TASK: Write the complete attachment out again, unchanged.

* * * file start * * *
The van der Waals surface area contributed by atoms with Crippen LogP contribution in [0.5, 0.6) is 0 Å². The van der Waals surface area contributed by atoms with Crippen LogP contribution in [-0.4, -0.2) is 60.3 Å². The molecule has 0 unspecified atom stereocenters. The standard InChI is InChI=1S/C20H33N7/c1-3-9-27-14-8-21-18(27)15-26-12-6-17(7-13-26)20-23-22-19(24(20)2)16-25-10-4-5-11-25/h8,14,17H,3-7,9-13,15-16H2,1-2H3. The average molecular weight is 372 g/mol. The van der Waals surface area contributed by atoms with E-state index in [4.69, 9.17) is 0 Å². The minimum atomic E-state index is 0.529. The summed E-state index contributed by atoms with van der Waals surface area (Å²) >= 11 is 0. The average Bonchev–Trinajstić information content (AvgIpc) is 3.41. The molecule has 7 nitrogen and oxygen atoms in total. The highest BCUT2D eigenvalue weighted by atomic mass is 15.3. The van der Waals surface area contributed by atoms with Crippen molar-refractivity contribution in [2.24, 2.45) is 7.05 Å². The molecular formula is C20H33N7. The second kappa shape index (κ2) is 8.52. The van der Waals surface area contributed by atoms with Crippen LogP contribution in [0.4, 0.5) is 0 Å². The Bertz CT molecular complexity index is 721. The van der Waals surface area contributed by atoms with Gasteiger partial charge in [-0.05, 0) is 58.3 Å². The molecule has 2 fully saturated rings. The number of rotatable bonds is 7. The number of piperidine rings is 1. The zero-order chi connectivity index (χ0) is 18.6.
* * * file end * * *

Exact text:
The van der Waals surface area contributed by atoms with Crippen LogP contribution in [0.5, 0.6) is 0 Å². The van der Waals surface area contributed by atoms with Crippen LogP contribution in [-0.4, -0.2) is 60.3 Å². The molecule has 0 unspecified atom stereocenters. The standard InChI is InChI=1S/C20H33N7/c1-3-9-27-14-8-21-18(27)15-26-12-6-17(7-13-26)20-23-22-19(24(20)2)16-25-10-4-5-11-25/h8,14,17H,3-7,9-13,15-16H2,1-2H3. The average molecular weight is 372 g/mol. The van der Waals surface area contributed by atoms with E-state index in [4.69, 9.17) is 0 Å². The minimum atomic E-state index is 0.529. The summed E-state index contributed by atoms with van der Waals surface area (Å²) >= 11 is 0. The average Bonchev–Trinajstić information content (AvgIpc) is 3.41. The molecule has 7 nitrogen and oxygen atoms in total. The highest BCUT2D eigenvalue weighted by atomic mass is 15.3. The van der Waals surface area contributed by atoms with Crippen molar-refractivity contribution in [2.24, 2.45) is 7.05 Å². The molecular formula is C20H33N7. The second kappa shape index (κ2) is 8.52. The van der Waals surface area contributed by atoms with Crippen LogP contribution in [0.4, 0.5) is 0 Å². The Bertz CT molecular complexity index is 721. The van der Waals surface area contributed by atoms with Gasteiger partial charge in [-0.05, 0) is 58.3 Å². The molecule has 2 fully saturated rings. The number of rotatable bonds is 7. The number of piperidine rings is 1. The zero-order chi connectivity index (χ0) is 18.6.